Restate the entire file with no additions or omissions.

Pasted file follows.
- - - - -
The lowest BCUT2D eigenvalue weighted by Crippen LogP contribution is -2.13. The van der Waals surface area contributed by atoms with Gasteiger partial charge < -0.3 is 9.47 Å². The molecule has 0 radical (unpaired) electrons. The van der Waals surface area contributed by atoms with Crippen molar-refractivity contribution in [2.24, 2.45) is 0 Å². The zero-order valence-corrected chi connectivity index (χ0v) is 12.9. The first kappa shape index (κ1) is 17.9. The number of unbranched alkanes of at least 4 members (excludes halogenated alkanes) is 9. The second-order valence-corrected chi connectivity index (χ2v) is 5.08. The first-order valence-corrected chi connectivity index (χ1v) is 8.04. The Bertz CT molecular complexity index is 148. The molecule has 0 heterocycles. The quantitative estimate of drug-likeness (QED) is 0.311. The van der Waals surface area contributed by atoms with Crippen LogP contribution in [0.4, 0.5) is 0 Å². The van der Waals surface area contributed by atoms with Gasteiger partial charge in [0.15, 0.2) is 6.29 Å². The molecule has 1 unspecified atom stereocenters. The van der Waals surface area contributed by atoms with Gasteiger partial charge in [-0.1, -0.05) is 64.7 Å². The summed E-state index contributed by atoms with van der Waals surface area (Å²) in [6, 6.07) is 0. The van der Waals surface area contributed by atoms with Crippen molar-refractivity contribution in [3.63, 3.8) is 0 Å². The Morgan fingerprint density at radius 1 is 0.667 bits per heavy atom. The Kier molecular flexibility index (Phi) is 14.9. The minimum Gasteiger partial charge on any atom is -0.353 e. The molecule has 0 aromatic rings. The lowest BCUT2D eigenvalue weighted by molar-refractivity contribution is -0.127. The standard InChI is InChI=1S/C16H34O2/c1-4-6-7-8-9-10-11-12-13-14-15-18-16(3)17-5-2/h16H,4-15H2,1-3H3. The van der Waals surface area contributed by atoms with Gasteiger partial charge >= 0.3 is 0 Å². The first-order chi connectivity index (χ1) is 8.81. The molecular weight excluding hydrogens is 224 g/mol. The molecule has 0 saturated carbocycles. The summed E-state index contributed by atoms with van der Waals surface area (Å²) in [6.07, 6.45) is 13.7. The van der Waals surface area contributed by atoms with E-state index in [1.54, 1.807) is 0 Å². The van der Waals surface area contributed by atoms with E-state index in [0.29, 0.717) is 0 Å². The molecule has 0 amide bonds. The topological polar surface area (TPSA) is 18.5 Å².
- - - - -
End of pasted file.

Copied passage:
The lowest BCUT2D eigenvalue weighted by Crippen LogP contribution is -2.13. The van der Waals surface area contributed by atoms with Gasteiger partial charge < -0.3 is 9.47 Å². The molecule has 0 radical (unpaired) electrons. The van der Waals surface area contributed by atoms with Crippen molar-refractivity contribution in [2.24, 2.45) is 0 Å². The zero-order valence-corrected chi connectivity index (χ0v) is 12.9. The first kappa shape index (κ1) is 17.9. The number of unbranched alkanes of at least 4 members (excludes halogenated alkanes) is 9. The second-order valence-corrected chi connectivity index (χ2v) is 5.08. The first-order valence-corrected chi connectivity index (χ1v) is 8.04. The Bertz CT molecular complexity index is 148. The molecule has 0 heterocycles. The quantitative estimate of drug-likeness (QED) is 0.311. The van der Waals surface area contributed by atoms with Crippen LogP contribution in [0.4, 0.5) is 0 Å². The van der Waals surface area contributed by atoms with Gasteiger partial charge in [0.15, 0.2) is 6.29 Å². The molecule has 1 unspecified atom stereocenters. The van der Waals surface area contributed by atoms with Gasteiger partial charge in [-0.1, -0.05) is 64.7 Å². The summed E-state index contributed by atoms with van der Waals surface area (Å²) in [6, 6.07) is 0. The van der Waals surface area contributed by atoms with Crippen molar-refractivity contribution in [3.63, 3.8) is 0 Å². The Morgan fingerprint density at radius 1 is 0.667 bits per heavy atom. The Kier molecular flexibility index (Phi) is 14.9. The minimum Gasteiger partial charge on any atom is -0.353 e. The molecule has 0 aromatic rings. The lowest BCUT2D eigenvalue weighted by molar-refractivity contribution is -0.127. The standard InChI is InChI=1S/C16H34O2/c1-4-6-7-8-9-10-11-12-13-14-15-18-16(3)17-5-2/h16H,4-15H2,1-3H3. The van der Waals surface area contributed by atoms with Gasteiger partial charge >= 0.3 is 0 Å². The first-order chi connectivity index (χ1) is 8.81. The molecular weight excluding hydrogens is 224 g/mol. The molecule has 0 saturated carbocycles. The summed E-state index contributed by atoms with van der Waals surface area (Å²) in [6.07, 6.45) is 13.7. The van der Waals surface area contributed by atoms with E-state index in [1.54, 1.807) is 0 Å². The van der Waals surface area contributed by atoms with E-state index in [0.29, 0.717) is 0 Å². The molecule has 0 amide bonds. The topological polar surface area (TPSA) is 18.5 Å².